• Choose a small piece of cheese you know you really enjoy – eat it slowly and savor every nibble.
  • Opt for no more than one or two ounces every few days, and make those ounces count by choosing a high quality, organic version.
  • If you are pregnant – choose hard cheeses like Swiss or Parmesan and avoid soft cheeses like feta, goat, brie and blue cheese. Softer cheese could contain Listeria – a bacteria that can do harm to a growing fetus.

You know the old story of the tortoise and the hare – every new year I fancy myself the hare – come January 1, my life is destined for drastic change. Out go the sweets, the coffee, the alcoholic beverages, the wasteful purchases I made in the previous year and in comes the fruit smoothies, the fitness gear, ardent recycling and loads of veggies – all the tools I need to excel at living an enthusiastically healthy, green and virtuous year.

Big changes like the big, fast start the hare had in the famous race, are hard to maintain. If you want proof check out that expensive exercise equipment sitting in the corner and collecting dust since last January. When I look back at my life, I find that the most lasting changes have been the slow and steady ones – not the radical changes I vowed to make overnight.

So below I list seven slow and simple changes that can improve your health, and fitness while contributing to greening our planet. Happy New Year!

  1. Add more laughter. Physiological changes take place when we laugh. We stretch muscles throughout our face and body, our pulse and blood pressure go up, and we breathe faster, sending more oxygen to our tissues. Some researchers believe that laughter may offer some of the same advantages as a workout. Maciej Buchowski, a researcher from Vanderbilt University, conducted a small study in which he measured the amount of calories burned in laughing — 50 calories burned in only 10-15 minutes of laughter.
  2. Drink green tea. Tea contains antioxidants that can help slow down aging and help your cells to regenerate and repair. Teas of all varieties contain high levels of antioxidant polyphenols that can help keep your body healthier and some studies suggest even ward of some cancers. Tea has less caffeine than coffee, and drinking lots of caffeine is hard on your heart and other organs. Tea can provide the pick-me-up of coffee with less caffeine, making you less jittery and helping you get to sleep when you want. Personally, I like to drink tea in the morning – I feel that my breath feels fresher after a cup of tea than it would after a cup of coffee!
  3. Drink more tap water.  Most North Americans walk around somewhat dehydrated – and often mistake thirst for hunger. Hydration, through drinking more water is a positive change that can improve your health; and choosing tap water can have a positive impact on the environment. The energy required to produce and transport plastic bottles could fuel an estimated 1.5 million cars for a year! More often than not, plastic water bottles are not recycled—they end up in landfills, litter roadsides, and pollute waterways and oceans. The bottled water industry sold 8.8 billion gallons of water in 2010, generating nearly $11 billion in profits. Yet the industry is not required to report testing results for its products. Independent studies have shown that some of the most popular brands of bottled water contain pollutants like pharmaceuticals, fertilizer residue and arsenic. Public tap water, on the other hand, is subject to strict safety regulations, and you are paying for it anyway –so drink more! If you have any concerns about your tap water, install a water filter.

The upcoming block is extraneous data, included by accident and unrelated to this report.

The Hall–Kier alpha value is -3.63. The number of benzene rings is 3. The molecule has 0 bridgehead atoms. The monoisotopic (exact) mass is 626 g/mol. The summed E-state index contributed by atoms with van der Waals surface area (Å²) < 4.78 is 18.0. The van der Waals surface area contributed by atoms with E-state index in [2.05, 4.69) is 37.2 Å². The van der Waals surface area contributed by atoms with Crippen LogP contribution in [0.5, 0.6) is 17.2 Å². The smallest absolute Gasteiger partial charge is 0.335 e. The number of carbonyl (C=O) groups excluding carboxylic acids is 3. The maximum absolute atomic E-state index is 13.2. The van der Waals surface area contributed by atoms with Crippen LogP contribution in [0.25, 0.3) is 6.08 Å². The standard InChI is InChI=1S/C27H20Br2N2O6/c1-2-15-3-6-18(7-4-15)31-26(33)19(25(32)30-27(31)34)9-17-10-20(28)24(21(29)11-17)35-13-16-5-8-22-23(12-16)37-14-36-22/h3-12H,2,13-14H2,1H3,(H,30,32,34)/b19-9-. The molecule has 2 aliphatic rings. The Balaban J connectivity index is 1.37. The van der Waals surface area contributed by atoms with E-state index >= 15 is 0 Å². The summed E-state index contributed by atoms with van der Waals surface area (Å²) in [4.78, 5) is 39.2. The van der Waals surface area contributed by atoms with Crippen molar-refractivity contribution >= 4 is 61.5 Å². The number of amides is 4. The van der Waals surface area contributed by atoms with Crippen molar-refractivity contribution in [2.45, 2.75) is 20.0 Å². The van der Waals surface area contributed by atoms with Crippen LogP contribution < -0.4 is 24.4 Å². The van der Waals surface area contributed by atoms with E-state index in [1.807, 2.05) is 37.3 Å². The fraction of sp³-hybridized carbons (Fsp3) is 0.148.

4. Buy local! Instead of relying exclusively on large supermarkets, consider farmers markets and local farms for your produce, eggs, dairy, and meat. Food from these sources is usually fresher and more flavorful, and your money will be going directly to these food producers. Author and consumer advocate Michael Shuman argues that local small businesses are more sustainable because they are often more accountable for their actions, have smaller environmental footprints, and innovate to meet local conditions—providing models for others to learn from.
  5. Go for a ride. Carpooling and using public transportation helps cut down on greenhouse gas emissions, and your gasoline usage. This year I renewed my membership to City Bikes in Washington D.C., a bike sharing programs that allows me to rent a cool red bike for short trips. As long as I keep the bike for under 30 minutes, my one-time a year membership fee pays for it. More time comes at extremely affordable rates. Similar programs exist in other cities, and are in the planning stages in other places. This is a great baby step for my health and for the planet. It takes me about the same time to ride the bike from one stop to the next as it does to ride the metro – it saves me the metro fare and gets me moving at the same time!
  6. Reduce your meat consumption. You don’t have to become a vegetarian or vegan, but the small baby step of substituting one meal day with a vegetarian option can go a long way toward improving your health and that of the planet. In general, meat consumption is higher than the daily recommended amount, so cutting back one meal a week is a great baby step. Meat lacks fiber and other nutrients that have been shown to have cancer-protective properties; it is also high in saturated fat –which contributes to a number of preventable diseases. Livestock production accounts for about 18 percent of all human-caused greenhouse gas emissions and accounts for about 23 percent of all global water used in agriculture. Websites such as Meatless Monday  offer numerous vegetarian recipes that are healthy for you and the environment.